Most of us have childhood traumas - Social Anxiety Forum
 
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post #1 of 19 (permalink) Old 02-18-2019, 03:47 PM Thread Starter
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Most of us have childhood traumas


After watching videos of Gabor Mate this guy's videos were recommended to me and his channel turned out to be a real treasure. He's a former therapist and his channel is about therapy, self-therapy, childhood trauma, critique of mental health field and many other things

He's so open and sincere and therefore so courageous to be vulnerable and authentic and he does a lot of self-expression which makes him my new role model (and I don't have a lot of people I consider role models). He gives me so much motivation. I found his views on society similar to mine, They're about how much the society wants you to repress yourself and become like a ''normal'' person who's just split off from their true feelings, true self and their history, roots, past and therefore their whole being. Refusing to adhere to it despite negative consequences of shaming and some social rejection is also what makes him so rare.

The thing is to work on your childhood and other traumas you have to be emotionally open and totally honest with yourself and also the only way to do it is through creativity and emotional part of your brain (especially if it's an early childhood trauma because only that part you've been split off from holds the memory about the trauma), including fantasies, dreams, body etc. And this is something I've been really struggling with and that's another reason why I didn't have much progress in therapy. I have this huge feeling of shame many of people from this site can relate to. On the other hand, many people on this site are so much better in self-expression than me, tehy're so creative. I'm only starting to work on developing this skill. But then again what matters in therapy (and self-therapy) is not just any self-expression or creativity, but using it as a tool to work on your traumas. So for starters you have to be aware and fully acknowledge that you have this trauma.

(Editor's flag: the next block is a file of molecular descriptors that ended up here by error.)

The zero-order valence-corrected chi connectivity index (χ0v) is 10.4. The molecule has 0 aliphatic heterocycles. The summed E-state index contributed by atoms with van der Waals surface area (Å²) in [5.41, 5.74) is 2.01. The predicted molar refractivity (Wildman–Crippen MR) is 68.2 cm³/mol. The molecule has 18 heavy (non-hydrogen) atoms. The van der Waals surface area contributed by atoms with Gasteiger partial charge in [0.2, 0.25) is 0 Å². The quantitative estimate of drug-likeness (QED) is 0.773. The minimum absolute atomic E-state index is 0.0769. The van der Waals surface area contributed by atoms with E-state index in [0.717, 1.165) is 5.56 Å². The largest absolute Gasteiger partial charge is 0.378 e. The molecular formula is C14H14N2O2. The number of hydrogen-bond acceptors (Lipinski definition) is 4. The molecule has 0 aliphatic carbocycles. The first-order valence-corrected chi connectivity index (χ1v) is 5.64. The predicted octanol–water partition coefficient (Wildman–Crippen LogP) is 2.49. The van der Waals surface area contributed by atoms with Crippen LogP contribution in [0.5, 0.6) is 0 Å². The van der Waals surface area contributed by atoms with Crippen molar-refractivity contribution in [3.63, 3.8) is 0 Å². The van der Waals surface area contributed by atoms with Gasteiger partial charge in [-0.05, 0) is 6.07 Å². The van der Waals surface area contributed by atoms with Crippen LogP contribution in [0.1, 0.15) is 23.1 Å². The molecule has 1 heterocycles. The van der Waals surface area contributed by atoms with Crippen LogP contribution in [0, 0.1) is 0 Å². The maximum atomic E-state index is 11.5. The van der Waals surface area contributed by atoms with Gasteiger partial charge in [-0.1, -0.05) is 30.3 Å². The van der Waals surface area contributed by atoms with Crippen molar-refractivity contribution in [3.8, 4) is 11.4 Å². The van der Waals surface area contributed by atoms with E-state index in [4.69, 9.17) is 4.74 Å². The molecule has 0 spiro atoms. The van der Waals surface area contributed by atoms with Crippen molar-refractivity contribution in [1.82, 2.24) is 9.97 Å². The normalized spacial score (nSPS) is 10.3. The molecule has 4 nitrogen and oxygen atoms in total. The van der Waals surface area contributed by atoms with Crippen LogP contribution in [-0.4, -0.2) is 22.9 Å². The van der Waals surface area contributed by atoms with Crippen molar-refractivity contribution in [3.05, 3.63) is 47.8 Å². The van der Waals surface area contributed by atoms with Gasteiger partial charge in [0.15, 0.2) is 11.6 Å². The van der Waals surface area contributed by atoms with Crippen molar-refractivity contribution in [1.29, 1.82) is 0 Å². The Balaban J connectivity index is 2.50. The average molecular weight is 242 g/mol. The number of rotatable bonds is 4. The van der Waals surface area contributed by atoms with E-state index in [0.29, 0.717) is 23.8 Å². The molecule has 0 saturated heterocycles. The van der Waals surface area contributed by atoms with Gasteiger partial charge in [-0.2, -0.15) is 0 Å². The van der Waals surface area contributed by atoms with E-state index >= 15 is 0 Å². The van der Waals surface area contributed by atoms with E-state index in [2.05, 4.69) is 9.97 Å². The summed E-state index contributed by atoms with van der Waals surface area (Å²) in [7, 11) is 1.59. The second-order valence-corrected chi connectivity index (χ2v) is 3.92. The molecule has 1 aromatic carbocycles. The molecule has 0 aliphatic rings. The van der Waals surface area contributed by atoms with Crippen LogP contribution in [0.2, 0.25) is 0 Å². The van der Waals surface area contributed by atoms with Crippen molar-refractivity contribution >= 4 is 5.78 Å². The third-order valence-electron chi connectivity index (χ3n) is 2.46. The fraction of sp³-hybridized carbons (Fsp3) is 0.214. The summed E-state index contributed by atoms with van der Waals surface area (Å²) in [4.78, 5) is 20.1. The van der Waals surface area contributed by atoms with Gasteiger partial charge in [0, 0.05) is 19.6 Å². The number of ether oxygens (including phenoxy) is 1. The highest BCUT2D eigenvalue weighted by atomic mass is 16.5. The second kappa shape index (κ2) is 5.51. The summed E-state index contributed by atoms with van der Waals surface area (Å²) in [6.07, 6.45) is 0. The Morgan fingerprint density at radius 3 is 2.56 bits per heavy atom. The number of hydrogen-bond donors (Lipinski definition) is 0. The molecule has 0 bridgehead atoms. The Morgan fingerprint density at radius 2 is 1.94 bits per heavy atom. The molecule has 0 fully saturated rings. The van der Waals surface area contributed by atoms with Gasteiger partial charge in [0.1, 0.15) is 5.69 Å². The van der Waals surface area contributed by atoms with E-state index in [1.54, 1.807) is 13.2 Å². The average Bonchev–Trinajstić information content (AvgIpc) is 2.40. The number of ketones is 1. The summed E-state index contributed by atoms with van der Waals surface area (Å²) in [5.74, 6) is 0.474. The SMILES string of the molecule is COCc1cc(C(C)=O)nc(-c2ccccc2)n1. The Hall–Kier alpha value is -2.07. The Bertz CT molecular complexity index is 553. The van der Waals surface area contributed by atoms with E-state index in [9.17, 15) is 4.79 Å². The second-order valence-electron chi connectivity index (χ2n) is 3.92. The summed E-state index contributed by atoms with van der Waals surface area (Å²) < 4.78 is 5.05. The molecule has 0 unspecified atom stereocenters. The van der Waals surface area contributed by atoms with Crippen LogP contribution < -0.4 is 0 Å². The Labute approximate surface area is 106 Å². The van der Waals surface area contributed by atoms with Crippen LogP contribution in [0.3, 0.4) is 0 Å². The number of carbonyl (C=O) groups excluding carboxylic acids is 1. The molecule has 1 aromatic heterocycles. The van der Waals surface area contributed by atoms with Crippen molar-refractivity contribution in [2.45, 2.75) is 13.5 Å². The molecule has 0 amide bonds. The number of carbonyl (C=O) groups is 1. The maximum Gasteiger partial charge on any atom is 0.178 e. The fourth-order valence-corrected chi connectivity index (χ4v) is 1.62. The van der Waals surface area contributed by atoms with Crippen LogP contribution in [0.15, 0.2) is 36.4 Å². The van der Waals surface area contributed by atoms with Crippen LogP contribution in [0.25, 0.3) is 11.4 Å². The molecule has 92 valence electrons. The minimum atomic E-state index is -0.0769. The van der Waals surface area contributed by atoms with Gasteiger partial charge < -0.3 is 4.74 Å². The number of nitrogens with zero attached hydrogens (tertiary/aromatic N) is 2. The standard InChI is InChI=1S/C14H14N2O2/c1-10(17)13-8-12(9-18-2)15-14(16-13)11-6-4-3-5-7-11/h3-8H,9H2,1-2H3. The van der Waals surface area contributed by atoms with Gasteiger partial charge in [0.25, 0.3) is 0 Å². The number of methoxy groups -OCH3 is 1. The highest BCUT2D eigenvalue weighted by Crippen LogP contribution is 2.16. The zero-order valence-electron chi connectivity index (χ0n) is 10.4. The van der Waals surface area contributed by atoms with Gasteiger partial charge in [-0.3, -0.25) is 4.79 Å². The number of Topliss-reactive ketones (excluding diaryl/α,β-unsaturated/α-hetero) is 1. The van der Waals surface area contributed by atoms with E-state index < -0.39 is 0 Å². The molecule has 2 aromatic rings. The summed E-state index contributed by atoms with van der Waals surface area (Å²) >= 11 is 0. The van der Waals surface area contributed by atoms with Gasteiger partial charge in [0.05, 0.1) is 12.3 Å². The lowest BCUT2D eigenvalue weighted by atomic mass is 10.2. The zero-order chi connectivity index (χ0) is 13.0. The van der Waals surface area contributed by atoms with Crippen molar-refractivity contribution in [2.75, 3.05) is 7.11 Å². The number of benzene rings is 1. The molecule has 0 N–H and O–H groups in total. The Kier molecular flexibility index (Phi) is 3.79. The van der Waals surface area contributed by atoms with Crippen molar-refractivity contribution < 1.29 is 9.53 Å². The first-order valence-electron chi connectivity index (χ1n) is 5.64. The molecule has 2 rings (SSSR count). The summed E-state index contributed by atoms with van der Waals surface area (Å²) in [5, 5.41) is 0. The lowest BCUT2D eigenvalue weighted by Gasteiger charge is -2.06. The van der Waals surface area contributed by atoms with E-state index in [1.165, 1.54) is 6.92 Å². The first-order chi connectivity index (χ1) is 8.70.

Anyway, if you're interested I think you'll find a lot of value in watching his videos. He talks about various topics and his experience and what he observed in people and his patients and I'm sure you will relate at least to some of it. Here's his channel: https://www.youtube.com/channel/UCx0...GUhmL4Wlq3q7XA


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post #2 of 19 (permalink) Old 02-19-2019, 07:39 AM
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I have heard of him and I will be checking this out
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post #3 of 19 (permalink) Old 02-19-2019, 08:05 AM
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thanks for posting this....
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post #4 of 19 (permalink) Old 02-23-2019, 12:18 PM
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Anyway, if you're interested I think you'll find a lot of value in watching his videos. He talks about various topics and his experience and what he observed in people and his patients and I'm sure you will relate at least to some of it. Here's his channel: https://www.youtube.com/channel/UCx0...GUhmL4Wlq3q7XA

I watched the opening of one of his videos. Seems like a good channel. Thanks for the tipoff.
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post #5 of 19 (permalink) Old 02-24-2019, 05:33 AM Thread Starter
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You're welcome!

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post #6 of 19 (permalink) Old 03-09-2019, 07:40 PM Thread Starter
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This guy reminds me of Mr. Goodsir from a show called ''The Terror''. It's a rare type of an extremely empathic person. I would also put myself in that box. I wish my therapist was like that, but sadly she's not and that's not helping me at all.


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post #7 of 19 (permalink) Old 03-18-2019, 11:25 AM